Killed in the shooting were Alyssa Alhadeff, 14; Scott Beigel, 35; Martin Duque, 14; Nicholas Dworet, 17; Aaron Feis, 37; Jaime Guttenberg, 14; Christopher Hixon, 49; Luke Hoyer, 15; Cara Loughran, 14; Gina Montalto, 14; Joaquin Oliver, 17; Alaina Petty, 14; Meadow Pollack, 18; Helena Ramsay, 17; Alex Schachter, 14; Carmen Schentrup, 16; and Peter Wang, 15.

Mr. Cruz killed the 17 victims and injured 17 others without entering a single classroom. Instead, he took aim at students and teachers trapped in the hallways or locked inside classrooms, shooting at them from the door. Several times, he returned to people he had already wounded to shoot them dead.

He left the school undetected and was arrested about an hour later, walking down a residential street.

The shooting began a national gun control movement fueled by student activists. The Florida Legislature adopted some gun restrictions, which Rick Scott, the Republican governor at the time, signed into law.

A state investigative commission found that there were failures on the part of authorities on the day of the shooting, including that eight sheriff’s deputies ignored protocol for active shooters that called for pursuing the gunman to try to disarm him.

Scot Peterson, the only armed sheriff’s deputy at the school when the massacre began, took cover outside rather than charging inside.

Mr. Peterson, who was fired, was charged with multiple felony counts of child neglect; a trial is scheduled to begin next February. He has said he did not confront the gunman because he did not know where Mr. Cruz was or whether he was firing from inside or outside the building. His lawyers have also argued that he should not be held criminally responsible for any lack of training or clear policy direction from his former boss, Sheriff Scott Israel, whom the state removed from his position following the shooting.

In a sworn deposition last year, Mr. Israel said it was reasonable for Mr. Peterson not to know where the gunman was. “I don’t think at any point he should have known precisely, unless he sees the killer, where the killer is firing from,” Mr. Israel said, according to an excerpt released by Mr. Peterson’s lawyer. Mr. Israel later told The South Florida Sun Sentinel that he still thought Mr. Peterson should have figured out Mr. Cruz’s approximate location and gone into the building to try to disarm him.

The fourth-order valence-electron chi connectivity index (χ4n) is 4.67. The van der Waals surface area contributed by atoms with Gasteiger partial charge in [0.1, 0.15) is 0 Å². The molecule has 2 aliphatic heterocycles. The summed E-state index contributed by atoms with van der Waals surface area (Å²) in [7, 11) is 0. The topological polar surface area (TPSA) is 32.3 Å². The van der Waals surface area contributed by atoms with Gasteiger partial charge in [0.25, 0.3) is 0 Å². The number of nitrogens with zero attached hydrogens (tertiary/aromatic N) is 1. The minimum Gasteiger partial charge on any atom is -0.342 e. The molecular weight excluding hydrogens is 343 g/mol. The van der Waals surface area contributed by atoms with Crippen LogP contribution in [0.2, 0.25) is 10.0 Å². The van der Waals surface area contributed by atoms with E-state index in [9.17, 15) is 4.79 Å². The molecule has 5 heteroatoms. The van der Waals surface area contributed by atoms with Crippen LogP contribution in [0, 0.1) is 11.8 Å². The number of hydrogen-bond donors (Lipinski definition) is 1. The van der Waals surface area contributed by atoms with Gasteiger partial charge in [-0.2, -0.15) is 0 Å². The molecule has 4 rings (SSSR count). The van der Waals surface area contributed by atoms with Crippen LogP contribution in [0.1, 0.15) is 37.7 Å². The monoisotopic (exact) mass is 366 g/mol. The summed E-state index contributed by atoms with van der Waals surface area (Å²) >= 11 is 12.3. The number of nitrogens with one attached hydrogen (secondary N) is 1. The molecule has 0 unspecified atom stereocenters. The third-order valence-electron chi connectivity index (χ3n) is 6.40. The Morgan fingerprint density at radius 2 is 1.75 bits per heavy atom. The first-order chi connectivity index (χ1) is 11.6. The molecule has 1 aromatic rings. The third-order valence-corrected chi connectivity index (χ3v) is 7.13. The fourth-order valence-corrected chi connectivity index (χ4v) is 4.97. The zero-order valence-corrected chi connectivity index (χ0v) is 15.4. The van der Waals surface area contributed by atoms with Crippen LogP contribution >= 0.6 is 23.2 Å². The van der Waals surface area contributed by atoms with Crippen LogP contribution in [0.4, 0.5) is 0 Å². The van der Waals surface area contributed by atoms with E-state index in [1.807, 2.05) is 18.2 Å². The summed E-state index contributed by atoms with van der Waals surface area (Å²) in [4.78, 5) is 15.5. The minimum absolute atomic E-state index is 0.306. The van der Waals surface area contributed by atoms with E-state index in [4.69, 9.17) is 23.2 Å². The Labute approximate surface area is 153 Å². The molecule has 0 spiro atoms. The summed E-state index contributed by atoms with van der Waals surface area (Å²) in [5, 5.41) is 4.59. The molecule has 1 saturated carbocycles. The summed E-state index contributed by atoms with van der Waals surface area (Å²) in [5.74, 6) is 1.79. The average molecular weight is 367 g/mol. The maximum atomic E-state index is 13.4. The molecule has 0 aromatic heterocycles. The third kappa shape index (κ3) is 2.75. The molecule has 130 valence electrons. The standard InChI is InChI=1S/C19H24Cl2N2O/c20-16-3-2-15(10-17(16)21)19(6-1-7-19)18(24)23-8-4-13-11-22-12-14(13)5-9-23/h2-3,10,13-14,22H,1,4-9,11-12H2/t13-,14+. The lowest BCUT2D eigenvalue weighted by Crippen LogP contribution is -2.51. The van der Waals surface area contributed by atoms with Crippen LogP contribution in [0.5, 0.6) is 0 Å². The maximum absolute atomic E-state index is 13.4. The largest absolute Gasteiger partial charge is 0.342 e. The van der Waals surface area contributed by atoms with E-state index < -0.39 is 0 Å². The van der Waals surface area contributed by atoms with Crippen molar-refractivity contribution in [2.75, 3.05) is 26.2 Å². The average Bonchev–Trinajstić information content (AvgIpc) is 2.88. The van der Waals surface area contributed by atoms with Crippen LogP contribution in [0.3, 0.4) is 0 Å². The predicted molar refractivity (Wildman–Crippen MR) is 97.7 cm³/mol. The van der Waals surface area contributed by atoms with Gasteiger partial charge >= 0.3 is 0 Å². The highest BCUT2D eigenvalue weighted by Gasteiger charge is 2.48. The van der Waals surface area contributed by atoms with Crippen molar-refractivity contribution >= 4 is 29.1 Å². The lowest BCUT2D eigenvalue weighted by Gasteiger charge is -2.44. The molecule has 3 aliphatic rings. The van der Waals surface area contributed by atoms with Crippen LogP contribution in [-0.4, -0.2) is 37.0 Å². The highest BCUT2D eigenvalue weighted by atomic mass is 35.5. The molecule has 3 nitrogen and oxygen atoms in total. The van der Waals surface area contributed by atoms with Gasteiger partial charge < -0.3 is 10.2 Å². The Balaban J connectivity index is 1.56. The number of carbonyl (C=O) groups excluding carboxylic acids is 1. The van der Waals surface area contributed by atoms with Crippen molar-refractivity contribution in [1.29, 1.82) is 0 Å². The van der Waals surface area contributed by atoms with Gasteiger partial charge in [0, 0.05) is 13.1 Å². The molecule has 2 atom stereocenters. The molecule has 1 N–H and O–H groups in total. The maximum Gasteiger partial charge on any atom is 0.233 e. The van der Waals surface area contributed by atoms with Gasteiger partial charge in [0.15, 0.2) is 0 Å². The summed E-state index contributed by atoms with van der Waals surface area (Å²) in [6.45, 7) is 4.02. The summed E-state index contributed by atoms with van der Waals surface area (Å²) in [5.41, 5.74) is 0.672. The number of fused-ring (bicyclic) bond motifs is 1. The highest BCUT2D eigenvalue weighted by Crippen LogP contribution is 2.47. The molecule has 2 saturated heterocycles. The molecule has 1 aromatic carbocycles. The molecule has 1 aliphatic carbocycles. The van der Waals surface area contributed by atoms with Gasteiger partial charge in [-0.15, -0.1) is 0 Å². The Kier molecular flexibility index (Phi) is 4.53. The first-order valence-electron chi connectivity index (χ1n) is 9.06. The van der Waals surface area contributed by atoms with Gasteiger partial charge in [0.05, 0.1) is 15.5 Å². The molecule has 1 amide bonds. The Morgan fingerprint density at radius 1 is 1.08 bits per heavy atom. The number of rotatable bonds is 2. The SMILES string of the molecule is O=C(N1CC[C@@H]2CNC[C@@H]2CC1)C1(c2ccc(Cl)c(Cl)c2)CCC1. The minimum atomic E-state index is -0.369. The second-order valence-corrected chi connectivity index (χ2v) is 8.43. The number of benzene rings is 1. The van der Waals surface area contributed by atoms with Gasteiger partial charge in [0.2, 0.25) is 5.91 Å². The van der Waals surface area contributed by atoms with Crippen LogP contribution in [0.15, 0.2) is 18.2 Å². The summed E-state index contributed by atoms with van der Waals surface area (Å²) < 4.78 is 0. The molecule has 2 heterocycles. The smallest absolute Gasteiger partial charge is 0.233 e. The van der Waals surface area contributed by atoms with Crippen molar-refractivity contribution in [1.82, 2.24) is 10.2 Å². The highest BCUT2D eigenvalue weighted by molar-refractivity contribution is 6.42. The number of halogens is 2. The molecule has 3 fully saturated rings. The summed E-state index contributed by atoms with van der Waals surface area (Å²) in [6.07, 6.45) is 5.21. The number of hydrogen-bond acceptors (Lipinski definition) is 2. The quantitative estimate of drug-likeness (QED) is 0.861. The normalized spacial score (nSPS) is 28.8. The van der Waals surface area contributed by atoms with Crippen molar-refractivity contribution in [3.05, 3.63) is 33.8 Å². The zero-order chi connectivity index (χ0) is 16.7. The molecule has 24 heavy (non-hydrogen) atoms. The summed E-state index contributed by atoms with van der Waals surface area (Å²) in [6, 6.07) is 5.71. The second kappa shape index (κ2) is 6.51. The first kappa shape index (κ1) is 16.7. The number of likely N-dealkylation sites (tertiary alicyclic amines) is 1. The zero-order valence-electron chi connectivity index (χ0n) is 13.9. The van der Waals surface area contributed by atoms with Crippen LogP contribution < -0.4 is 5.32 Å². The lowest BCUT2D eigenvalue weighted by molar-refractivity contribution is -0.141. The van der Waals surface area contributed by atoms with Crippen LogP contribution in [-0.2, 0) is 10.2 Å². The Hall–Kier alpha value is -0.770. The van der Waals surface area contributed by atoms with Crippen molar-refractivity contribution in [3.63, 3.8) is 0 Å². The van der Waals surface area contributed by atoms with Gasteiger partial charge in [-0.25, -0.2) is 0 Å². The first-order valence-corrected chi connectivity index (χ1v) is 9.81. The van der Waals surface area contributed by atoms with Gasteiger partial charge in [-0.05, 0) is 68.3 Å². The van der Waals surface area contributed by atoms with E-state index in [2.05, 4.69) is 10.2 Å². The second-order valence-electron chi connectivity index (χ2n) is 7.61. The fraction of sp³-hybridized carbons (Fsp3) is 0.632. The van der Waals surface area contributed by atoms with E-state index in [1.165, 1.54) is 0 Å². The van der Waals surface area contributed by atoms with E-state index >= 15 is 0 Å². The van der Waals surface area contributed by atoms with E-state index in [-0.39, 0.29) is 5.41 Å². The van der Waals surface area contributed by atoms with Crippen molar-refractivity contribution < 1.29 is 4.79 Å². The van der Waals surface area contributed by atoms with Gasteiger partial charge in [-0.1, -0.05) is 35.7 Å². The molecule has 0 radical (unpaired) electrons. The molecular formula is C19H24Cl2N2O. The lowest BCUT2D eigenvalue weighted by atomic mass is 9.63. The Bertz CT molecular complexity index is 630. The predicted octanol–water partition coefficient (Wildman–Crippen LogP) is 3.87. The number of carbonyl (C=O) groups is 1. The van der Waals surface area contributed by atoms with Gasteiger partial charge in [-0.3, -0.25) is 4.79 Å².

Robert W. Runcie, the schools superintendent in Broward County, Fla., at the time of the Parkland massacre, came under withering condemnation for what critics said was the district’s failure to properly monitor and address Mr. Cruz’s behavior.

Some of the victims’ families tried to force Mr. Runcie’s firing, an effort that failed in a 6-3 vote of the school board in March 2019. Two of the votes against him were cast by victims’ relatives who had been elected to the board after the shootings.

Two years later, Mr. Runcie was arrested as part of a criminal investigation into the shootings and resigned from his $357,600-a-year job. He was charged with felony perjury for lying to a grand jury investigating “possible failures in following school-related safety laws and mismanaging funds solicited for school safety initiatives,” the Florida Department of Law Enforcement announced. Prosecutors say he contacted witnesses to prepare for his grand jury testimony and then lied about it.

The authorities also arrested Barbara J. Myrick, the district’s general counsel, on a felony charge of disclosing secret proceedings of the grand jury investigating the Parkland shootings. Both Mr. Runcie and Ms. Myrick pleaded not guilty to the charges and negotiated handsome exit compensation packages from the school district, his for almost $755,000, hers for $226,349. They have pleaded not guilty and their trials are pending.

Mr. Runcie went on to become the interim leader of Chiefs for Change, an advocacy group whose aim is to improve school safety around the country.

The high-profile trial is expected to be an emotional proceeding that could last several months. Jury selection alone took nearly three months.

Under Florida law, a death sentence would require a unanimous jury. If a single juror disagrees, the gunman would be sentenced to life.